Fiction can be written from the point of view of one or several characters, or the narrator can be omniscient. A memoir is nonfiction and has only the voice of the author. It also has a theme or makes a point. The genre “memoir” has its own shelf under the category “nonfiction.”
The memoirist must tell the truth, but it is impossible to tell the whole truth and nothing but the truth. The whole truth about anyone’s life would take up a million pages, so you must choose a set of facts and memories which make your point.
Truth is never unimpeachable. If you want to run a short test of this statement, ask your children about something in their childhood and see if it comports with your own recollection. Ask your spouse what happened the first time he met Aunt Millie (you have probably mutually honed the one about your first date, so choose something where you have not created a mutual memory). Ha! I told you so. You are only required to tell the truth as you remember it. Remembering ancient truths takes work, patience, and persistence.
Since you are promising the truth; you are therefore telling the stories of all the other people in your story as well as yourself. You will relate conversations or incidents as you recall them, and if the other person might be compromised, you can change names or minor details, but not the integrity of your narrative. In Daring to Date Again, I write about an affair with a policeman. I changed his name and changed the town he worked in (he wasn’t keen on ever letting his mother and his fellow cops know that he had dated a woman who was twenty-four years older than he was). This change did not affect the truth of my story. But if we had, say, gone out to dinner one evening with the woman who later became his wife, I would be altering the truth of the story if I replaced her with another woman or left her out.
You might be embarrassed to admit that the love of your life was missing two front teeth, or got drunk every night, but the color will quickly fade from your tale if you don’t fess up. A common trap for memoirists is to replace what really happened with what they wish had happened, or what was the right thing to do. In all good literature, there are surprises, twists, and failures. When you are writing about your own life, it might be difficult to admit to your own silly, deluded self, but readers need not only truth but authenticity.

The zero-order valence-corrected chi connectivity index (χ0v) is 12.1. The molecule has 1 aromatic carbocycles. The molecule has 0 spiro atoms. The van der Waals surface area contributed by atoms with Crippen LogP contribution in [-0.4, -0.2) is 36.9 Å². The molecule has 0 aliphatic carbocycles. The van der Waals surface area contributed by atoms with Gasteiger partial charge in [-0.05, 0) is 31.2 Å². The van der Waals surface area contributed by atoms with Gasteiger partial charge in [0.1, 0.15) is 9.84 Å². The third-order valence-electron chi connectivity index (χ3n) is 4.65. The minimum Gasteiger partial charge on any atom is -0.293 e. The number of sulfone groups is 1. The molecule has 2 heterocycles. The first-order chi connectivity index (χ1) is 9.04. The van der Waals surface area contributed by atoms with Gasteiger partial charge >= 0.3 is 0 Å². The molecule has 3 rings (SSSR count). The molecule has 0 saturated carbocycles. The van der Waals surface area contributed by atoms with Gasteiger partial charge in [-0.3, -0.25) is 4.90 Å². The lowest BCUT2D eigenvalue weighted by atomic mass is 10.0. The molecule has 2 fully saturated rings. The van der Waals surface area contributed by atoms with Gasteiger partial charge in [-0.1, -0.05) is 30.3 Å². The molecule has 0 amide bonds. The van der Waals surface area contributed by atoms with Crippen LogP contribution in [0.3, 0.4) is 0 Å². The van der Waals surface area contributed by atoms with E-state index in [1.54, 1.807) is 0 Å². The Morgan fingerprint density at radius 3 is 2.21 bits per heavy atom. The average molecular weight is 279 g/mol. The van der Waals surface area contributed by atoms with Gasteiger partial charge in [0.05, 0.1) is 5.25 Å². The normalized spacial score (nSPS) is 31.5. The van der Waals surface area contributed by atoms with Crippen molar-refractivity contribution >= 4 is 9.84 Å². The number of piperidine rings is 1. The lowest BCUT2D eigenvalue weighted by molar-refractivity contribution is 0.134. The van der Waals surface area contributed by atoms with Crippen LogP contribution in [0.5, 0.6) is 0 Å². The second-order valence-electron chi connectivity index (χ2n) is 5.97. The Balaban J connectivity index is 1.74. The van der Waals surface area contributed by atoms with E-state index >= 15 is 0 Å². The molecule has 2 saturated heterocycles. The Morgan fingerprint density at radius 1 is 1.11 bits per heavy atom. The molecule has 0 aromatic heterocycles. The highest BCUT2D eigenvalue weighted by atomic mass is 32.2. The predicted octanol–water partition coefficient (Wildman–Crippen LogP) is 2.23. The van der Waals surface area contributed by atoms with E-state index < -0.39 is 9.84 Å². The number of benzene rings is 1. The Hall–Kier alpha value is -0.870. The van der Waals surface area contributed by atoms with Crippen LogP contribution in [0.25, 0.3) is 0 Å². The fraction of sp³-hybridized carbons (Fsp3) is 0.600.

Since you are trafficking in the truth, you’re going to run into situations which you’d rather not talk about, yet which are necessary to make your point. So remember that it is hard to shock a reader. The prominent memoirist Anaïs Nin wrote about both sex with her father and bigamy and, if anything, these admissions enhanced her reputation. Your readers will have had some shocking, eccentric, perhaps illegal experiences themselves, and you demean them if you don’t admit your frauds, failures, and flaws.
A memoir is different from an autobiography. Famous people often write remembrances of other famous people they have interacted with, or the circumstances around their accomplishments. Harpo Speaks! by Harpo Marx, strikes me as such a book. In it, he presents himself as the public persona which appeared in the Marx Brothers’s movies – the prankster, the keen observer. One review wrote that the book “is a chatty, colorful story designed for shockeroos and honks and only gets dull when there are no more pranks to play.” Harpo may exaggerate and cherrypick the facts in the interest of entertainment, but the reader would be shocked to learn, for example, that the two boys who threw him out of a window at P.S. 86 in Manhattan in third grade were actually two Jewish boys (Harpo was Jewish) and not two Irish boys. We must trust his honesty and his memory.
People who are not famous write autobiographies for the edification of their family and friends, or because they have a unique story to tell which depends more on the story itself than on the author.
There is a fine line between autobiography and memoir. An autobiographer becomes a memoirist by restricting the scope of the book and becoming more confessional or confrontational with a deep truth. Instead of introducing the twelve-step program to overcome alcoholism, your book might become the screenplay for Days of Wine and Roses, the film in which “An alcoholic marries a young woman, whom he systematically addicts to booze so they can share his “passion” together.”
Some books are close to memoir, but have been fictionalized. Americanah, by Chimamanda Ngozi Adichie surely uses a great deal of her own experience to tell the story, since both she and the protagonist are Nigerian women who came to America. But once the story veers significantly away from personal facts, it becomes fiction, and the author is no longer responsible for its truth. If a writer wants to make a point which she feels strongly about, but has not lived through personally, she may choose to fictionalize characters and scenes. Or if an experience is too shattering to face publicly, fiction might serve as the best vehicle.
Identifying the vehicle which conveys your story will help you to corral your project.